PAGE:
Anna Double Tap is a whole lot of fun in a world jam packed with zombies, just like the first Zombieland. The crew has done well sticking together, but the monotony of day-to-day living is getting to them. Time for an adventure through the zombie-strewn wasteland of America! I've watched the first Zombieland countless times—something about that formula of humor and gore just calls to me—and I wasn't disappointed with the follow-up. The same characters are there but they are also changed, after all it's been a few years and they've all had some growing up to do—Little Rock especially. The young girl from the first film is now a young woman, one who feels cut off from her peers and lonely despite her constant companions. Harrelson is his usual awesome self as Tallahassee, in love with his big-ass truck and super overprotective of the young girl he helped raise. Wichita feels stifled by Columbus and soon takes off with her sister in a fly-by-night escape, leaving the two men in the dust. When Little Rock hooks up along the way with Berkeley, a hippie dude, the whole crew is back together in search of her along with Columbus' new side piece, Madison, a ditzy blonde clad in all pink who has survived by living in a freezer at the mall. You can just imagine how much the rest of the crew loves their new tagalong friend. This movie is a whole lot of fun, and I have to agree the ending took the movie from good to great.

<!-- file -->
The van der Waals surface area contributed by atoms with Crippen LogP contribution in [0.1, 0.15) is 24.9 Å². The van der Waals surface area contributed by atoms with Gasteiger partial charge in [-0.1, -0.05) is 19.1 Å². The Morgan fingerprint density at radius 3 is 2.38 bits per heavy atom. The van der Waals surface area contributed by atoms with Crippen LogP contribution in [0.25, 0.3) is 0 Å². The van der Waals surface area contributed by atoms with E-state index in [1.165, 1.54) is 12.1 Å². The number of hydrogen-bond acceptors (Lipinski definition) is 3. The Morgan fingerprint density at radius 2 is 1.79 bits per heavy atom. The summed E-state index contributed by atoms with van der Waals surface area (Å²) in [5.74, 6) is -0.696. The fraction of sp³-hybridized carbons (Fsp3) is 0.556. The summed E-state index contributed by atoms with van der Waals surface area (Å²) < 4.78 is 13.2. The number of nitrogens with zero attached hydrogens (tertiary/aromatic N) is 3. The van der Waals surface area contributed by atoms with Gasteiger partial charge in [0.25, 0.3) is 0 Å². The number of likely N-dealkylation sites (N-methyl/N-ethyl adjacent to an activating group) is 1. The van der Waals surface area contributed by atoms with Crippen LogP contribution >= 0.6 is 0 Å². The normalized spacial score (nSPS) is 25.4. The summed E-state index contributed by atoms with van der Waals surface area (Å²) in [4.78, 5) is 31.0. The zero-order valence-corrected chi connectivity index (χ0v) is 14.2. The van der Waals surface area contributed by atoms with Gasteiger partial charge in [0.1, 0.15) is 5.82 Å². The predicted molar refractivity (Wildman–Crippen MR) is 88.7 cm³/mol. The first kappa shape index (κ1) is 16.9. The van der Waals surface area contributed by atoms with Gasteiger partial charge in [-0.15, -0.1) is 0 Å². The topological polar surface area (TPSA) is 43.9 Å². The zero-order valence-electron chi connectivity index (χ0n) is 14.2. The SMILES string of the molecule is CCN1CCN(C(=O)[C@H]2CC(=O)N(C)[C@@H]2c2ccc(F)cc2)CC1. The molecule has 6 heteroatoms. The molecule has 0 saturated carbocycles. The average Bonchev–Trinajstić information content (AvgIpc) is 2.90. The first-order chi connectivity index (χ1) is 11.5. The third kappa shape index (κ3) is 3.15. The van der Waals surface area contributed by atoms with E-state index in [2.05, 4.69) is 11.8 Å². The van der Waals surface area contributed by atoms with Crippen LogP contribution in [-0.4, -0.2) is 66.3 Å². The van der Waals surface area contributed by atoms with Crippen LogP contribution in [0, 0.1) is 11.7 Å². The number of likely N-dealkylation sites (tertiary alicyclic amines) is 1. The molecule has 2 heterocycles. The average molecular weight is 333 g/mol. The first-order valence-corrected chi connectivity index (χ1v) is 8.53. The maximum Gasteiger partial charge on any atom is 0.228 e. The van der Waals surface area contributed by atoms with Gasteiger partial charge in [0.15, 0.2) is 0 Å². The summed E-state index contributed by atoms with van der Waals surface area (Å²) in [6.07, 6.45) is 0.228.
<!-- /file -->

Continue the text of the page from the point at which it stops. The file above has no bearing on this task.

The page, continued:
- Photos Courtesy Of Columbia Pictures
- TEAM WORK (Left to right) Little Rock (Abigail Breslin), Nevada (Rosario Dawson), Columbus (Jesse Eisenberg), Wichita (Emma Stone), and Tallahassee (Woody Harrelson) face off against a zombie horde.